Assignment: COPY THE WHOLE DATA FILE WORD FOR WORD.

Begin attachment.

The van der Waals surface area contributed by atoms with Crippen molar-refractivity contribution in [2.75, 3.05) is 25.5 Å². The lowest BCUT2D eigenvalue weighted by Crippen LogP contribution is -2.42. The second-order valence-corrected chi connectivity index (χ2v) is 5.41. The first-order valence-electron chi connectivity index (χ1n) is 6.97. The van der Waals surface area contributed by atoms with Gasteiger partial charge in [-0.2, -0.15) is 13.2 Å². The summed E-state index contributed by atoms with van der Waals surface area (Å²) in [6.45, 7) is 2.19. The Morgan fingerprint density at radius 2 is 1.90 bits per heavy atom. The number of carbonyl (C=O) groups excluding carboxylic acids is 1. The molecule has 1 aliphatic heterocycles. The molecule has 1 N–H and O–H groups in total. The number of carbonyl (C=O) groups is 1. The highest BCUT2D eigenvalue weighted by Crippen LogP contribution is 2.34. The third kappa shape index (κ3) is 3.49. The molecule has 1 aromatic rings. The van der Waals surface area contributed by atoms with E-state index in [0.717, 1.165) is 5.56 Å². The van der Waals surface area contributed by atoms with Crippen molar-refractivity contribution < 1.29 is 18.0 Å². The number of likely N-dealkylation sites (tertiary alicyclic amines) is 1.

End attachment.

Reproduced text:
The van der Waals surface area contributed by atoms with Crippen molar-refractivity contribution in [2.75, 3.05) is 25.5 Å². The lowest BCUT2D eigenvalue weighted by Crippen LogP contribution is -2.42. The second-order valence-corrected chi connectivity index (χ2v) is 5.41. The first-order valence-electron chi connectivity index (χ1n) is 6.97. The van der Waals surface area contributed by atoms with Gasteiger partial charge in [-0.2, -0.15) is 13.2 Å². The summed E-state index contributed by atoms with van der Waals surface area (Å²) in [6.45, 7) is 2.19. The Morgan fingerprint density at radius 2 is 1.90 bits per heavy atom. The number of carbonyl (C=O) groups excluding carboxylic acids is 1. The molecule has 1 aliphatic heterocycles. The molecule has 1 N–H and O–H groups in total. The number of carbonyl (C=O) groups is 1. The highest BCUT2D eigenvalue weighted by Crippen LogP contribution is 2.34. The third kappa shape index (κ3) is 3.49. The molecule has 1 aromatic rings. The van der Waals surface area contributed by atoms with E-state index in [0.717, 1.165) is 5.56 Å². The van der Waals surface area contributed by atoms with Crippen molar-refractivity contribution < 1.29 is 18.0 Å². The number of likely N-dealkylation sites (tertiary alicyclic amines) is 1.